In 1972, architect Oscar Newman wrote Defensible Space. The idea of defensible space and its many iterations is still with us today. The defensible space theory in brief is that smaller, more private areas, especially around the home, will promote territorial behavior in residents which would result in lower levels of crime and other uncivil behaviors. One famous iteration of the theory is Jane Jacobs' (1961) "eyes on the street" explanation of street life in Greenwich Village, New York. The defensible space theory has been used for less common good purposes, including the "privatization of the architectural public realm" (see Mike Davis, City of Quartz, 1992: 226). and scholarship on gating and gated communities.

The Wall Street Journal wrote about a television writer and producer, now living in Greenwich, CT, as one of many house-owners who have installed remote-controlled gates. The producer justified his purchase thus, 'I get apprehensive when there is nothing separating me from people selling things.' This is a disheartening response to Frost's question : What was I walling in or walling out?

Written July 28, 2006 by georgia
Professional Porch Sitters Union

Note: This post was edited on Jan. 20, 2007. Hotlinked image(s) were removed. Follow the link(s) to the image location(s).

A most wonderful NPR story, produced by All Things Considered, about the front porch was aired today. Michele Norris interviewed Claude Stephens, founder of the Professional Porch Sitters Union Local 1339 as well as David Schuyler, a biographer of landscape designer Andrew Jackson Downing, who popularized the porch to distinguish American residential architecture from British architecture.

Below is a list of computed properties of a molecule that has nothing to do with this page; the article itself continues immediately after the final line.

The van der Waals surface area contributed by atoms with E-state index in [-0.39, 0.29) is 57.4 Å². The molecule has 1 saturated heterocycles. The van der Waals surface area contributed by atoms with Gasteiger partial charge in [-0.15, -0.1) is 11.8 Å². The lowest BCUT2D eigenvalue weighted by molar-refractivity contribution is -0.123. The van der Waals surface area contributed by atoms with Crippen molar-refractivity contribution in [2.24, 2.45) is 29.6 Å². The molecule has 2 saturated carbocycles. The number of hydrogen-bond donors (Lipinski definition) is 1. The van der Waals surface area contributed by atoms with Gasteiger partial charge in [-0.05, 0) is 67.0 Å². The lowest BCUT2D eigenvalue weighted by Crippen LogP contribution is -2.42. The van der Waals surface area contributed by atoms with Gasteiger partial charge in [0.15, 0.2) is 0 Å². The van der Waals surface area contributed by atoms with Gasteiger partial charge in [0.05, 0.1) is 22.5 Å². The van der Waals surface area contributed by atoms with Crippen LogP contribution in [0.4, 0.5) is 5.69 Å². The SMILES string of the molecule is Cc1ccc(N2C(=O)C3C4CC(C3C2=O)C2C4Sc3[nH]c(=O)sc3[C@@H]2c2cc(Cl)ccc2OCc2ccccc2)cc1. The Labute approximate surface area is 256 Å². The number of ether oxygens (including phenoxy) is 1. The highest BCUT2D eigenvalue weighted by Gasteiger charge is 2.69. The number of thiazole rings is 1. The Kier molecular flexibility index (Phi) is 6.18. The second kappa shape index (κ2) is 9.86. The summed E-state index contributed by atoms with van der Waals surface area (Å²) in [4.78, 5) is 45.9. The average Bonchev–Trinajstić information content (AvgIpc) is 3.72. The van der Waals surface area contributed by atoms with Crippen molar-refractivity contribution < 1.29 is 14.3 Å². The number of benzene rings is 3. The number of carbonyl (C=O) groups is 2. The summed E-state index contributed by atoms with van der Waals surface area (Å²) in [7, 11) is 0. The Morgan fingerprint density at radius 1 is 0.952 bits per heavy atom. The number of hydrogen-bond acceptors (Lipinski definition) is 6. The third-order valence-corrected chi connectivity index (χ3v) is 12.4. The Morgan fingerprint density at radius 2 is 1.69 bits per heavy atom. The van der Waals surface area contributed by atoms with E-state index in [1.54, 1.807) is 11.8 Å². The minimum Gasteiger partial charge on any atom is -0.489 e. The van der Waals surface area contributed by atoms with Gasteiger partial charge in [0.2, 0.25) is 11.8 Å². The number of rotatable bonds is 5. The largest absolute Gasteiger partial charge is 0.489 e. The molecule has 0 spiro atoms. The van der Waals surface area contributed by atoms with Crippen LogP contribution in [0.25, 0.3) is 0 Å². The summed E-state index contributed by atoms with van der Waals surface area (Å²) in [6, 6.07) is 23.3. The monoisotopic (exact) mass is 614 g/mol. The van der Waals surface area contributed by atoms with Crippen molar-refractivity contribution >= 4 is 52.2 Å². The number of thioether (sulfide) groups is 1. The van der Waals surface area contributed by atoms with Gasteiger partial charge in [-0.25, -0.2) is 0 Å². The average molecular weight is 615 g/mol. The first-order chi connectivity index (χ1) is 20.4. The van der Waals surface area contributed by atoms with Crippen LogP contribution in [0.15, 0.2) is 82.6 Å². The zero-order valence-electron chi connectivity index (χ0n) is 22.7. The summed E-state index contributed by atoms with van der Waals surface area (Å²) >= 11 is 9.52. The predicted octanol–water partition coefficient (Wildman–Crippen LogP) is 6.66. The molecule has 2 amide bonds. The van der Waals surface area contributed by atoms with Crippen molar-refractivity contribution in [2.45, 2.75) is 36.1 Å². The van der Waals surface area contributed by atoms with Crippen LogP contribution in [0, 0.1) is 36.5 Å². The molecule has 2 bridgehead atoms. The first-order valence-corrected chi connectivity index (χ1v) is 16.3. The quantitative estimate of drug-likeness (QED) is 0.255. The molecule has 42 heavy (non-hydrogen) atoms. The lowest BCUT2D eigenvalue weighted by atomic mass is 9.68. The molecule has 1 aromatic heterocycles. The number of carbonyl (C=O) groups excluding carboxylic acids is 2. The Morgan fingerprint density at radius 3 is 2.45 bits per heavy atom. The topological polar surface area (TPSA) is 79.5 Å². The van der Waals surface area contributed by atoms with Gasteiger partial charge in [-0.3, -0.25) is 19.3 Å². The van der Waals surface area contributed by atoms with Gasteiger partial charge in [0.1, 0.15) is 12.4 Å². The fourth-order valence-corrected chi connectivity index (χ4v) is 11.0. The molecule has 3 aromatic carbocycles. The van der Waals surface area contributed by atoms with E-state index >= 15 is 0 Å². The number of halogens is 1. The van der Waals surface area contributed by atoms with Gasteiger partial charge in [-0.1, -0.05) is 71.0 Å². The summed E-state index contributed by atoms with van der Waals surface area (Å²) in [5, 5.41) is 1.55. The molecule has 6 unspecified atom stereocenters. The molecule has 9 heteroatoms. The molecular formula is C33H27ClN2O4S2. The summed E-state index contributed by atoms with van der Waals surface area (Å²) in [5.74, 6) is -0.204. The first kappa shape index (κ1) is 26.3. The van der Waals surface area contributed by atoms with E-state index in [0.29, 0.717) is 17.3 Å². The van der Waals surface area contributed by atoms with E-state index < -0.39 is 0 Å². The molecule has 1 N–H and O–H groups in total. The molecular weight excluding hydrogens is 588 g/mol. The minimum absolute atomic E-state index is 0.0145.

Listen to the story.
View the "Porch Sitters" painting by Michael A. Palmer.

Written July 27, 2006 by georgia
Reports of a declining urban middle class

Recently, the Berkeley Daily Planet (July 14-20) and the New York Times (July 23) carried articles about the disappearance of the middle class and middle class neighborhoods in some of our major metropolitan areas. The articles are based on a recent Brookings Institute report titled "Where Did They Go? The Decline of Middle-Income Neighborhoods in Metropolitan America." The data is from the 2000 U.S. Census and contains family and neighborhood information from 100 of the largest metropolitan areas and a selection of 12 of these : Atlanta, Baltimore, Chicago, Denver, Indianapolis, Los Angeles-Long Beach, Louisville (KY), Oakland, Philadelphia, San Antonio (TX), San Francisco, and Washington D.C.

According to the Daily Planet, between 1970 and 2000, "middle-income neighborhoods were replaced in roughly equal measure by low-income and very high-income neighborhoods" in the 12 select metropolitan areas. There are multiple effects report the New York Times : limited upward mobility in terms of housing, reduced quality of schools as well as the number of quality schools, and fewer bridging social ties. In addition, commentators predict polarized politics.